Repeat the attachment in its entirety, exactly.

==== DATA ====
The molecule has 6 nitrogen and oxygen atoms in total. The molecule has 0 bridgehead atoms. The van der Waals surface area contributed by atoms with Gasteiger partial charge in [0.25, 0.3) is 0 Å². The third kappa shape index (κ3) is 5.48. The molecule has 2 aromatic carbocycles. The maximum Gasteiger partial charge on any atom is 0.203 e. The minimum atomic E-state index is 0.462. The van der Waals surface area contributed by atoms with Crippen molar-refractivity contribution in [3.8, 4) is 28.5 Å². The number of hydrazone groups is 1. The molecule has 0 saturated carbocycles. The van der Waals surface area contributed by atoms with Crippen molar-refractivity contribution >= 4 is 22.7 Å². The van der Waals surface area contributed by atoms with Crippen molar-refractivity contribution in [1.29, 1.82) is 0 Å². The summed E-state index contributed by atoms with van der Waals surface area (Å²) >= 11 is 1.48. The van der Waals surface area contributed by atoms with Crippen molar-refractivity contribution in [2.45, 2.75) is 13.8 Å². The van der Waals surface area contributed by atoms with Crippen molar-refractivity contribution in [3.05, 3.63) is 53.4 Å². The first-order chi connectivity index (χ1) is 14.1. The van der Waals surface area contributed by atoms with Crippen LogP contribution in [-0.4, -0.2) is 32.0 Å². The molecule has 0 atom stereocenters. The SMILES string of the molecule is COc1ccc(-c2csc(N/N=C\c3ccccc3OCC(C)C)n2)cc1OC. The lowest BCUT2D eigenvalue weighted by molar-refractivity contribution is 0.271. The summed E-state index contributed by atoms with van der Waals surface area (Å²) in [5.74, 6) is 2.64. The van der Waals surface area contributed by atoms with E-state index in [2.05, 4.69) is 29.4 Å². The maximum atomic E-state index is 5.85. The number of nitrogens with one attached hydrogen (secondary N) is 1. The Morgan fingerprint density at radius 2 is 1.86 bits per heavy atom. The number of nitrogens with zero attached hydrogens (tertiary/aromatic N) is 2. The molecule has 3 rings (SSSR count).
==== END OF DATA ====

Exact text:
The molecule has 6 nitrogen and oxygen atoms in total. The molecule has 0 bridgehead atoms. The van der Waals surface area contributed by atoms with Gasteiger partial charge in [0.25, 0.3) is 0 Å². The third kappa shape index (κ3) is 5.48. The molecule has 2 aromatic carbocycles. The maximum Gasteiger partial charge on any atom is 0.203 e. The minimum atomic E-state index is 0.462. The van der Waals surface area contributed by atoms with Crippen molar-refractivity contribution in [3.8, 4) is 28.5 Å². The number of hydrazone groups is 1. The molecule has 0 saturated carbocycles. The van der Waals surface area contributed by atoms with Crippen molar-refractivity contribution >= 4 is 22.7 Å². The van der Waals surface area contributed by atoms with Crippen molar-refractivity contribution in [1.29, 1.82) is 0 Å². The summed E-state index contributed by atoms with van der Waals surface area (Å²) >= 11 is 1.48. The van der Waals surface area contributed by atoms with Crippen molar-refractivity contribution in [2.45, 2.75) is 13.8 Å². The van der Waals surface area contributed by atoms with Crippen molar-refractivity contribution in [3.05, 3.63) is 53.4 Å². The first-order chi connectivity index (χ1) is 14.1. The van der Waals surface area contributed by atoms with Crippen LogP contribution in [-0.4, -0.2) is 32.0 Å². The molecule has 0 atom stereocenters. The SMILES string of the molecule is COc1ccc(-c2csc(N/N=C\c3ccccc3OCC(C)C)n2)cc1OC. The lowest BCUT2D eigenvalue weighted by molar-refractivity contribution is 0.271. The summed E-state index contributed by atoms with van der Waals surface area (Å²) in [5.74, 6) is 2.64. The van der Waals surface area contributed by atoms with E-state index in [2.05, 4.69) is 29.4 Å². The maximum atomic E-state index is 5.85. The number of nitrogens with one attached hydrogen (secondary N) is 1. The Morgan fingerprint density at radius 2 is 1.86 bits per heavy atom. The number of nitrogens with zero attached hydrogens (tertiary/aromatic N) is 2. The molecule has 3 rings (SSSR count).